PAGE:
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LOVE AS A CONTRACT SPORTWHEN BUSINESS AND ROMANCE MERGE, CUPID PULLS A CORPORATE TAKEOVER

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"How come you're asking instead of her?" he answers. The air is fraught with possibility, but instead of accepting the invitation to talk to four attractive women, he gets testy. "If she wants to dance, she can ask me herself." Chilled anew, Elizabeth retreats to the artificial warmth of the heat lamp.

@rule:
@body:"The people who come in our front doors are not desperate," says Stephanie Sosa of Great Expectations, a video dating service. She and her staff try hard to weed out the weirdos, the 70-year-old men who want to meet 20-year-old women. The people who are left are normal, generally attractive, gainfully employed. But still, the women are more driven, more goal-oriented than the men, definitely a cut above. The expectations, however, may be unrealistic, especially of the twentysomething crowd. "They're looking for a time-efficient way to find who they're looking for with complete control," says Sosa. "They want everything perfect: never married, no smoking, no children, financially secure, goal-oriented, have to like what they do. They've got their professional lives right where they want them and now they're looking to take care of their personal lives. But no one wants to make the first move--that's why business is booming with this group." She sighs with exasperation.

Some can't take the responsibility even of looking through the directories or watching the videos and picking their own dates. Joan Frazer of Contacts and Connections unabashedly says, "I'm a matchmaker." Frazer interviews her prospective clients and matches them with members of the opposite sex--which minimizes the rejection. If things don't work out, it's her fault and not theirs. Marriage is on everyone's mind. Even the Great Exectations promotional video ends with a soft focus on a bride and groom at the altar with a cheesy voice-over crooning about a happy ending.

"People are discussing permanence after the second or third date," says Lynda Johncock. "What if we get married? Where would we live? How would we combine our two incomes? Our work schedules? And it happens early in the conversation--not early in the relationship, early in the conversation!"
Forget about building relationships. This is life in the instant society, where everything is a business transaction. Has it really gotten that much harder to meet a life mate? We have brought it on ourselves. Curtis Pesmen, author of What She Wants, says, "If the 1970s were the Me Decade, and the 80s the I Decade, the 90s are the Can It Really Be We? Decade. And the answer is, no, not if we've spent the last 15 years developing the I."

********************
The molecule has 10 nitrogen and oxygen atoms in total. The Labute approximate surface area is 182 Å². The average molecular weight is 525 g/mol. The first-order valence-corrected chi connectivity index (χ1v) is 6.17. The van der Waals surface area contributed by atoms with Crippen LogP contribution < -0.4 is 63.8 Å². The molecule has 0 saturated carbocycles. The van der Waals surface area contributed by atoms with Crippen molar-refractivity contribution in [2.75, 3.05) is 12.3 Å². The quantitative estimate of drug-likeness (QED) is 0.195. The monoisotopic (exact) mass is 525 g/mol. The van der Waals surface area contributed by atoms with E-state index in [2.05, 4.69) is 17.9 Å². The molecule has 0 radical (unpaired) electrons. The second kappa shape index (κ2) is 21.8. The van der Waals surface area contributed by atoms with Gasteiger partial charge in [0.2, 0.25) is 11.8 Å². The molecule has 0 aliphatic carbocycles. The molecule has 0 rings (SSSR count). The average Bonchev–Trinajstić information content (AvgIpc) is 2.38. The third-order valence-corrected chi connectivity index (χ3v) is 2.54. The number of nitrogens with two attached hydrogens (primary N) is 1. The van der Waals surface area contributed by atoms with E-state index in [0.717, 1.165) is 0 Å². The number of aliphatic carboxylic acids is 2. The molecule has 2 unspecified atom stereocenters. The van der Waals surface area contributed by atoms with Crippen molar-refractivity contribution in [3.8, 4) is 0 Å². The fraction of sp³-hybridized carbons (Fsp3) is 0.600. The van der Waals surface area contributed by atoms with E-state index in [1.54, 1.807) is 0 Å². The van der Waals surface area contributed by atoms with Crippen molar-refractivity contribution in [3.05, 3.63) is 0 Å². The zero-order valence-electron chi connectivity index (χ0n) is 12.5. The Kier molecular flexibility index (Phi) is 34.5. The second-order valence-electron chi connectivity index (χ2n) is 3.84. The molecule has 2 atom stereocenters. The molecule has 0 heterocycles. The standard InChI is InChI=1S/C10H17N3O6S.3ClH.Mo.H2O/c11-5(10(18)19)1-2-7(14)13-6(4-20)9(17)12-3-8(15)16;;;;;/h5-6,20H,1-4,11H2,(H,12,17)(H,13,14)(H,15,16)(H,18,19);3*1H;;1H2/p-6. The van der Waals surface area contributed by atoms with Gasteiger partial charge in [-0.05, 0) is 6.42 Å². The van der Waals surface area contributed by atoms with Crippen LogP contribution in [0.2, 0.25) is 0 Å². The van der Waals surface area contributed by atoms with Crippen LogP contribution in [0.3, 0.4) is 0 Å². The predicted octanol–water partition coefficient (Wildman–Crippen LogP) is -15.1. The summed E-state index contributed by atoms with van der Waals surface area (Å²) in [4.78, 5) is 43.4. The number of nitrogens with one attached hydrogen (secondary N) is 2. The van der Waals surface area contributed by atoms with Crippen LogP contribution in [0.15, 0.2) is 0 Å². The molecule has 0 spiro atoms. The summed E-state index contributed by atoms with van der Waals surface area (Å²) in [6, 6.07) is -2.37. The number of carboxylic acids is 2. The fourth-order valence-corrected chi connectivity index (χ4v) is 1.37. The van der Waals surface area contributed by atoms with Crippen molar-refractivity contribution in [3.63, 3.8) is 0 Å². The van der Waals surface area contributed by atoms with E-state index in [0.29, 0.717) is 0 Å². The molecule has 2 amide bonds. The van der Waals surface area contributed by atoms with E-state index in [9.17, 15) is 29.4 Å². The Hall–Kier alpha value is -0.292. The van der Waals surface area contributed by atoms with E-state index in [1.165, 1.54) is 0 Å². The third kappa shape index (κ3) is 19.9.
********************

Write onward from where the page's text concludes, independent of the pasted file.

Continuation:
@rule:
@body:Caitlin is another of Lynda Johncock's clients; she's 29, fun to talk to, an all-American brunette you'd like to take on a sleigh ride. Special bonus: She's got a hefty income from her own business.

As she makes her entrance to the ball, her chain belt comes undone and falls from her waist. There's a small group of men watching, well-dressed and well-coifed fellows. As she bends to pick the belt up, one of them comments deliberately loud enough for her to hear, "Now that's what I like in a woman: She's getting undressed as soon as she walks in the room."

Caitlin pretends to ignore the remark. "What was he thinking?" she says later. "That I'm going to invite him home to meet my mother? I don't need to come here for that. I can find that kind of riffraff on my own.

"I don't think guys know how to court women anymore," she goes on. "They think courting is meeting at the same bar for six weeks." Now this is no Barbie-doll Southern belle, by any means, and yet she fantasizes in reactionary fashion about perfect dates where the man calls ahead of time, pays for everything, opens doors, makes compliments, and expects no more than a good-night kiss at the front door.

She spots an attractive man across the dance floor. There's a woman in a too-short skirt hanging all over him--A bimbo," she sniffs--and she dismisses the man as a libido-driven cretin. A moment later, he disengages himself from the wanton embrace, notices Caitlin, and strikes up a conversation.

Half embarrassed, he explains that the woman was drunk and asked him for a ride home. He was taken aback by her forwardness, he says earnestly, rather flattered in the process, but she "wasn't his type."

Caitlin softens, but doesn't completely let go of her suspicions. "They tell you that so you'll think that you are their type," she says, but she accepts a date from him. The fear of rejection is so paralyzing that it goes beyond suspicion to outright blowing it, and the men are not the only transgressors. As Caitlin dances off in the waltz of apprehension, a heavyset, bespectacled woman approaches.

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Michael Kiefer